It is unquestionable that twitter has had a huge impact on cycling. It is probably safe to say that a lot of cyclists – both recreational and pro – would have never heard of the social media and microblogging service if it were not for the tweets of a particular American Pro Cyclist. “Tweets” – or postings to twitter – are increasingly becoming one of the most accurate and timely sources of information on the international racing scene.
There have been many international scene races in the last year or so where numerous fans on the roads have helped to provide up to the minute race coverage. However, perhaps the power of Twitter as a source of pro cycling news came to a head most poignantly at the 2010 Amgen Tour of California when there were folks tweeting events as they happened – from cars in the pro peloton. I know that personally, as I was positioned at various finish lines of the race, I became a sudden celeb in the crowd of folks I happened to find myself in. It was not because of any particular status or insight. Rather, it was because I was able to capture these up-to-the-minute tweets right there, at the finish line, on my smartphone. I knew where the peloton was, who was in the breaks, and how many km were left to go.
All of this information is great when you are standing at the finish line or somewhere along the route waiting for the teams to roll by. However, it is a much different perspective when you’ve gone back to your day jobs and have to wait until you get home to catch the day’s racing (or at least the meager sampling of the day’s racing that Versus manages to get to the American public.) However, if you’ve got your “twitter in a bunch” and utilize tools such as TweetDeck on your laptop, or Twidroid on our Android powered smartphone, another new and perhaps unexpected problem can arise. Specifically, with Twitter hooked directly to your social-media blood stream, it can be really really hard to avoid knowing what has happened in that big stage of the day’s race (like Stage 4 of the Tour de Suise) before you have the opportunity to get home and watch that delayed broadcast of, or recorded copy of, the race of the day.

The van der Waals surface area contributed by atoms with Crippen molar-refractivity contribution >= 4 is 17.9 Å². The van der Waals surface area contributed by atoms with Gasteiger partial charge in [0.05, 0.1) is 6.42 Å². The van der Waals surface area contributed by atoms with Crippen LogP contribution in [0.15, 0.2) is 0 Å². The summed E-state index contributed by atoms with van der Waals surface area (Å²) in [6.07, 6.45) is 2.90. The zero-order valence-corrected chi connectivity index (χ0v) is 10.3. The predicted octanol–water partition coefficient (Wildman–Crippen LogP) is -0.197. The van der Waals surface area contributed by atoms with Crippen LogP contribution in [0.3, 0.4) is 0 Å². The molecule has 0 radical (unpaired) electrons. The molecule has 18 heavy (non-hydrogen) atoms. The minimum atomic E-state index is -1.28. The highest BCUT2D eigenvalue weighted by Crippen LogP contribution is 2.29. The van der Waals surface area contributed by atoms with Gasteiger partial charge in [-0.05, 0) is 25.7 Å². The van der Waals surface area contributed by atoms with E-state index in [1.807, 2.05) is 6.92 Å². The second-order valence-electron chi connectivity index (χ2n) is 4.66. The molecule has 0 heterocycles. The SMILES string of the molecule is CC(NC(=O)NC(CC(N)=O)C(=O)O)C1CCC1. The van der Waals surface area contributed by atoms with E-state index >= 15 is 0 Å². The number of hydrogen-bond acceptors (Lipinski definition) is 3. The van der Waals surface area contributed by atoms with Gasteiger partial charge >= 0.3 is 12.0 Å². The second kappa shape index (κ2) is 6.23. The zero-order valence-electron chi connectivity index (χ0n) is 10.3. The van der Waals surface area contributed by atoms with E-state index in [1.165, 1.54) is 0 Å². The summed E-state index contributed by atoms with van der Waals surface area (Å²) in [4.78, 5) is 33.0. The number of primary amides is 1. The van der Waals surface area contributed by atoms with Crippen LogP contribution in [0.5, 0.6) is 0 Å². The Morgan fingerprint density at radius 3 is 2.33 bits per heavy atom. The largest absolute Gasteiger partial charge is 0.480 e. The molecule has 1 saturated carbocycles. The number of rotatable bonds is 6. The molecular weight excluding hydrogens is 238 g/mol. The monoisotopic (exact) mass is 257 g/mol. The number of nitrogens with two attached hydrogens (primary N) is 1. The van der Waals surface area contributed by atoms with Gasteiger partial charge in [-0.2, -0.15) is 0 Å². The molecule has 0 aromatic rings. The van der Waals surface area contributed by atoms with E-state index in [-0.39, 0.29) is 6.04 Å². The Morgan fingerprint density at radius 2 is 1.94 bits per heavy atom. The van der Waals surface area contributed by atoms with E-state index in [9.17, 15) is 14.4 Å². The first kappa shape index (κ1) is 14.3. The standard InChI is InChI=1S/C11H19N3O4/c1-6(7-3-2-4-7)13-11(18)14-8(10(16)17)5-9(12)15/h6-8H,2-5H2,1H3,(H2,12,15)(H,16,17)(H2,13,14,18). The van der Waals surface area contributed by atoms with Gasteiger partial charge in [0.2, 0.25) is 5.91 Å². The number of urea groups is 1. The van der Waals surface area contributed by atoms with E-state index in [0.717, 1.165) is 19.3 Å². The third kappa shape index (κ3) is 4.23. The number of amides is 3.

I’d like to say that I have some great solution for those of you out there that are suffering from this like I am. Unfortunately there is no middle ground between wanting to know every single details, and wanting to know every single detail but 8 hours after the fact. No middle ground, that is, except for unplugging a little bit, putting down the phone, turning off the auto-popups on every tweet you follow. And if you are addicted like I am, you sure as hell aren’t going to be turning off those alerts any time soon.
On the other hand, if you pass it off as casual predictions, your friends will be amazed at the accuracy with which you can “predict” the outcomes of those tragically delayed Versus broadcasts of the European races. Maybe it is high time you started wagering six packs and seat posts on your amazing predictive powers, eh?
Until then – see you at the races, and @delducra will be listening!